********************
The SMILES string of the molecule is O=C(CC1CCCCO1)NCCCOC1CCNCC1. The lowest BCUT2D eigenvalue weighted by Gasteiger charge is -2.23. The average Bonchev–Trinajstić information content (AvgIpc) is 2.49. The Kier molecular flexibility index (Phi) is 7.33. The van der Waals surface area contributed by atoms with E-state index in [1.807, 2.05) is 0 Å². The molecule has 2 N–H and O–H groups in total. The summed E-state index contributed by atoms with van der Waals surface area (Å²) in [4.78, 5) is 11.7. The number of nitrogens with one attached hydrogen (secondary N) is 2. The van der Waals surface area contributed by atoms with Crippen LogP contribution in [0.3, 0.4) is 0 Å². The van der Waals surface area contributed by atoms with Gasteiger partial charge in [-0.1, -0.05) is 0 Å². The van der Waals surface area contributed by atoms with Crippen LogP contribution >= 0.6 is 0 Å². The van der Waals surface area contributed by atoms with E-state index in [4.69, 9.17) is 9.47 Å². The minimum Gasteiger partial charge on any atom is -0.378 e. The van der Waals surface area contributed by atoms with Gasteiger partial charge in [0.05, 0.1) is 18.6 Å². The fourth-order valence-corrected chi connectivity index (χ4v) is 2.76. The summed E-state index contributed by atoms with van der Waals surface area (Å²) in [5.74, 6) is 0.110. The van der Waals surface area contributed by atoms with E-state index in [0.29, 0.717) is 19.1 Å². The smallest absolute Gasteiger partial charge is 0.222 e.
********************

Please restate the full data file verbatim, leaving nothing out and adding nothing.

The SMILES string of the molecule is O=C(CC1CCCCO1)NCCCOC1CCNCC1. The lowest BCUT2D eigenvalue weighted by Gasteiger charge is -2.23. The average Bonchev–Trinajstić information content (AvgIpc) is 2.49. The Kier molecular flexibility index (Phi) is 7.33. The van der Waals surface area contributed by atoms with E-state index in [1.807, 2.05) is 0 Å². The molecule has 2 N–H and O–H groups in total. The summed E-state index contributed by atoms with van der Waals surface area (Å²) in [4.78, 5) is 11.7. The number of nitrogens with one attached hydrogen (secondary N) is 2. The van der Waals surface area contributed by atoms with Crippen LogP contribution in [0.3, 0.4) is 0 Å². The van der Waals surface area contributed by atoms with Gasteiger partial charge in [-0.1, -0.05) is 0 Å². The van der Waals surface area contributed by atoms with Crippen LogP contribution >= 0.6 is 0 Å². The van der Waals surface area contributed by atoms with E-state index in [4.69, 9.17) is 9.47 Å². The minimum Gasteiger partial charge on any atom is -0.378 e. The van der Waals surface area contributed by atoms with Gasteiger partial charge in [0.05, 0.1) is 18.6 Å². The fourth-order valence-corrected chi connectivity index (χ4v) is 2.76. The summed E-state index contributed by atoms with van der Waals surface area (Å²) in [5.74, 6) is 0.110. The van der Waals surface area contributed by atoms with E-state index in [0.29, 0.717) is 19.1 Å². The smallest absolute Gasteiger partial charge is 0.222 e.